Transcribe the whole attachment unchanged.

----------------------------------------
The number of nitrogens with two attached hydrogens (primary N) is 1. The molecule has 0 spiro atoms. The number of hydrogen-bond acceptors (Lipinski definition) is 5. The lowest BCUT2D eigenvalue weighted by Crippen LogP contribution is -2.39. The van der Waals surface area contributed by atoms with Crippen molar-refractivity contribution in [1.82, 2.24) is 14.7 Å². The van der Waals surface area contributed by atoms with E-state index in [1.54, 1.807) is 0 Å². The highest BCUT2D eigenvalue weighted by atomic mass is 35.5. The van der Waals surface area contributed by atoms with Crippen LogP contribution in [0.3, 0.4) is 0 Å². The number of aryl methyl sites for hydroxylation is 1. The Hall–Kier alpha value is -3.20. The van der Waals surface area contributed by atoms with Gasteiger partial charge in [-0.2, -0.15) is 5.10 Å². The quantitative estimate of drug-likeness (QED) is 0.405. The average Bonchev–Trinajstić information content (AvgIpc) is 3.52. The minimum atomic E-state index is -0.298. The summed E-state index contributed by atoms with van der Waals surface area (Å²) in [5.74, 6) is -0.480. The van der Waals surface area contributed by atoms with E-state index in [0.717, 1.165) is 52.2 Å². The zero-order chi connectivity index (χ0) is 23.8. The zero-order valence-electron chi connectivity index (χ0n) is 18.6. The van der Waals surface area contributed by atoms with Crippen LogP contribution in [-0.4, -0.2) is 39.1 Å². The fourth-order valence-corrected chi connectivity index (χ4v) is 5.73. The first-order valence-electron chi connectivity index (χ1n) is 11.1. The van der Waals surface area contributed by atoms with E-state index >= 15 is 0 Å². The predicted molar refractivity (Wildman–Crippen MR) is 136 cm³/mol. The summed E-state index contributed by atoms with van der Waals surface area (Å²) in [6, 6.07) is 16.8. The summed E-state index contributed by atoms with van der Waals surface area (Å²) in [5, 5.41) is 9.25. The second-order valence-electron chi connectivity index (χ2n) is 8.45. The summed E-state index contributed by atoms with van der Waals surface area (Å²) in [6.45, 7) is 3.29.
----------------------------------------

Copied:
The number of nitrogens with two attached hydrogens (primary N) is 1. The molecule has 0 spiro atoms. The number of hydrogen-bond acceptors (Lipinski definition) is 5. The lowest BCUT2D eigenvalue weighted by Crippen LogP contribution is -2.39. The van der Waals surface area contributed by atoms with Crippen molar-refractivity contribution in [1.82, 2.24) is 14.7 Å². The van der Waals surface area contributed by atoms with E-state index in [1.54, 1.807) is 0 Å². The highest BCUT2D eigenvalue weighted by atomic mass is 35.5. The van der Waals surface area contributed by atoms with Crippen LogP contribution in [0.3, 0.4) is 0 Å². The number of aryl methyl sites for hydroxylation is 1. The Hall–Kier alpha value is -3.20. The van der Waals surface area contributed by atoms with Gasteiger partial charge in [-0.2, -0.15) is 5.10 Å². The quantitative estimate of drug-likeness (QED) is 0.405. The average Bonchev–Trinajstić information content (AvgIpc) is 3.52. The minimum atomic E-state index is -0.298. The summed E-state index contributed by atoms with van der Waals surface area (Å²) in [5.74, 6) is -0.480. The van der Waals surface area contributed by atoms with E-state index in [0.717, 1.165) is 52.2 Å². The zero-order chi connectivity index (χ0) is 23.8. The zero-order valence-electron chi connectivity index (χ0n) is 18.6. The van der Waals surface area contributed by atoms with Crippen LogP contribution in [-0.4, -0.2) is 39.1 Å². The fourth-order valence-corrected chi connectivity index (χ4v) is 5.73. The first-order valence-electron chi connectivity index (χ1n) is 11.1. The van der Waals surface area contributed by atoms with E-state index >= 15 is 0 Å². The predicted molar refractivity (Wildman–Crippen MR) is 136 cm³/mol. The summed E-state index contributed by atoms with van der Waals surface area (Å²) in [6, 6.07) is 16.8. The summed E-state index contributed by atoms with van der Waals surface area (Å²) in [5, 5.41) is 9.25. The second-order valence-electron chi connectivity index (χ2n) is 8.45. The summed E-state index contributed by atoms with van der Waals surface area (Å²) in [6.45, 7) is 3.29.